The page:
Stop Using Abrasive Face Scrubs -- Use This Instead

Stop Using Abrasive Scrubs On Your Face — Use This Instead

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I love having a clean, smooth face. Honestly, there are few things that feel better to me when it comes to my own body maintenance than fresh, clean skin. As I get older, skincare is something that has become more of a priority, and even though I don’t go as bonkers as some of my friends, I do have a bit of a routine.

And up until fairly recently, using a walnut face scrub was a part of that routine.

But I’m here to tell you my friends, we must stop using the face scrubs we’ve been using. Abrasive scrubs, like the nut shell ones made by St. Ives (or their knockoff versions) or even salt or sugar face scrubs, are actually harmful to your skin. They are not exfoliating you or making you glow.

Just stop using them.

But why? It feels so good when you can feel the scrub sloughing off layers of dead skin from your face. When you use an abrasive scrub, you have instantaneous results, or so it seems. You can see that your skin looks brighter, or feels softer as you slather on your facial moisturizer (please for the love of god, don’t use body lotion or anything other than facial moisturizer on your face).

Yes, this is all true, but here’s the thing about abrasive scrubs: they could actually be doing more damage to your skin. How exactly? Well, those larger granule scrubs could be tearing your skin. That’s right, tearing your skin.

Skincare guru Paula Begoun, who founded skincare company Paula’s Choice, told New York Magazine’s The Cut, “When you scrub skin with abrasive scrubs, they put micro-tears into skin. They make your skin more vulnerable to environmental damage, pollution, and sun damage.”

Well, shit.

And here we all were thinking that we were doing our skin a service by slapping a scrub on a couple times a week. But it’s not just Begoun who believes that abrasive scrubs are nothing short of garbage. Dr. Dennis Gross, a prominent Manhattan dermatologist (with a bestselling skincare line himself) agrees that abrasive scrubs are unhealthy.

“Scrubs are a primitive way to exfoliate,” Gross The Cut. “It’s like using sandpaper on your face. If you look closely at the sandpaper surface, you’ll see lots of scratch marks, and that’s what happens on the skin.”

Gross and Begoun both believe that using abrasive scrubs, like our beloved apricot scrub, can actually make your skin age faster, and that is the opposite of what we want. No one wants to walk around looking like Yzma from The Emperor’s New Groove.

Stop Using Abrasive Scrubs On Your Face -- Use This Instead

GIPHY

Nonetheless, there are some dermatologists who believe there’s a place for granulated scrubs in a person’s skincare routine. Dr. Neal Schultz says that abrasive scrubs may not be a bad thing if used correctly, but that the key is using a finer granule of scrub. A micrograin or paste-like scrub will not do as much damage. The best are microbeads, but those are super bad for the environment (to the point where they’re being banned in the UK), so those are out too.

How long and how often you use a scrub can also play a part in it. You shouldn’t be exfoliating every day; three times a week is sufficient.

But if you’re telling me not to use an abrasive scrub, what can I use?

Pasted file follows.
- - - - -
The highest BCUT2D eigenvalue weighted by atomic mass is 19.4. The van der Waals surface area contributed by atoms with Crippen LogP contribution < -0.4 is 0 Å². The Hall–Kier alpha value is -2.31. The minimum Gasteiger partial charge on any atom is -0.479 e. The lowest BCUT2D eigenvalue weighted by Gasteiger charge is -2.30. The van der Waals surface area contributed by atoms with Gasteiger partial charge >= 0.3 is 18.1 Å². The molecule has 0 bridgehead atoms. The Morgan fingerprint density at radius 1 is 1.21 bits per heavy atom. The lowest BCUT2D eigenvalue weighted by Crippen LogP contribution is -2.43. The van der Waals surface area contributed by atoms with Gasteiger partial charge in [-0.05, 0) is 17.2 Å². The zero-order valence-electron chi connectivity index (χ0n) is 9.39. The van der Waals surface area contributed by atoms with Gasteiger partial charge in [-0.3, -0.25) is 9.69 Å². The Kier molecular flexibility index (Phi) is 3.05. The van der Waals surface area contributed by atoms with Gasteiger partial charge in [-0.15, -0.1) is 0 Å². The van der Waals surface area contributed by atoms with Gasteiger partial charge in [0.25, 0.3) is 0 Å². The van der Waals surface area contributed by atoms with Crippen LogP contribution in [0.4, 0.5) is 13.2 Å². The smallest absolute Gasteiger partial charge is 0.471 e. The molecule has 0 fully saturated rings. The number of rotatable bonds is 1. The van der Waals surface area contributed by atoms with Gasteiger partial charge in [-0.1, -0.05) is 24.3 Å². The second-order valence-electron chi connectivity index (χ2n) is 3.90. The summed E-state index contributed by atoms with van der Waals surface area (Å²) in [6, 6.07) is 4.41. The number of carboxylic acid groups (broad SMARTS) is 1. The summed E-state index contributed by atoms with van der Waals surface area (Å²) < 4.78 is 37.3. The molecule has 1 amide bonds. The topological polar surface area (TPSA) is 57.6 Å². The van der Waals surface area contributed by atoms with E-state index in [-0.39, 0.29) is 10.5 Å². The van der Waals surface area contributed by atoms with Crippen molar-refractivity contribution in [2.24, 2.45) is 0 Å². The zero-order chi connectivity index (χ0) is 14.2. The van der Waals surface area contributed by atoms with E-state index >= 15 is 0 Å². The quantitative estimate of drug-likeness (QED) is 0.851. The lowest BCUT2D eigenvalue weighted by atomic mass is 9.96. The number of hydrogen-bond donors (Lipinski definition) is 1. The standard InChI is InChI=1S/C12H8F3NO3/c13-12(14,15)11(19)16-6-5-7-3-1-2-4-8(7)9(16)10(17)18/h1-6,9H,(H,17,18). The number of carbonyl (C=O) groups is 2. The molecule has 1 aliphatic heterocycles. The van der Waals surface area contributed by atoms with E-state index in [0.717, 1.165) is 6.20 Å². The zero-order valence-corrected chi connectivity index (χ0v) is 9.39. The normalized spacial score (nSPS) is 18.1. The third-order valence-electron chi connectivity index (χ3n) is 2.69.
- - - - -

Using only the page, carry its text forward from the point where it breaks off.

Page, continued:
Fear not, there is another option for exfoliating your skin to get it baby soft. They are called chemical exfoliants.

If these exist, why didn’t I know about them?

Abrasive exfoliants are considerably cheaper than chemical exfoliants. They’re also a lot easier to find; you can walk into any store that sells skincare products and be able to buy an apricot scrub or something similar, and only spend about $5 bucks. Chemical exfoliators come with steeper price tag and are not as easily attainable in the drug store.

“From reducing the appearance of lines and wrinkles to hydrating the skin and treating acne, using an exfoliating acid is the key to more youthful, glowing skin. These exfoliants include ingredients such as glycolic acid, AHAs, and BHA, and enzymes such as pumpkin, papaya, and pineapple,” celebrity aesthetician Renee Rouleau tells Byrdie.

These chemical exfoliants do the same things we are looking for in a scrub: they promote skin cell turnover and make our skin look brighter and clearer, but they’re doing it in a far gentler way that won’t lead to undercover damage. The idea of putting chemicals on your face can be intimidating, but they are a lot better than tearing it with nut shells. If you’re curious to try a chemical exfoliant without breaking the bank, here are a few:

Dr. Dennis Gross Alpha Beta Universal Daily Peel

Sephora

There are several different sizes to these simple daily pads. A simple two-step process that has the same potency is what Dr. Gross uses in his practice without the time and price tag.

Bliss That’s Incredi-peel Glycolic Resurfacing Pads

Amazon.com

These overnight pads will work their magic while you sleep. Again, these are super simple to use, just swipe on clean, dry skin and then follow up with the rest of your skincare routine.

Tarte Knockout Tingling Skin Treatment

Amazon.com

Tarte makes a toner skin treatment that will minimize the look of your pores and clear away excess oil, without breaking the bank. Of course, if you want to splurge, then you can go for the “holy grail of exfoliants.” These products work fast, and they last a long time since you only need 4-5 drops for your face with each use.

So please, please, please, put down those abrasive scrubs! You can still save your skin, so you don’t look like the old crone from Snow White and the Seven Dwarfs in the school pickup line.

Editors may receive samples and/or a share from purchases made via links on this page. All opinions are our own.

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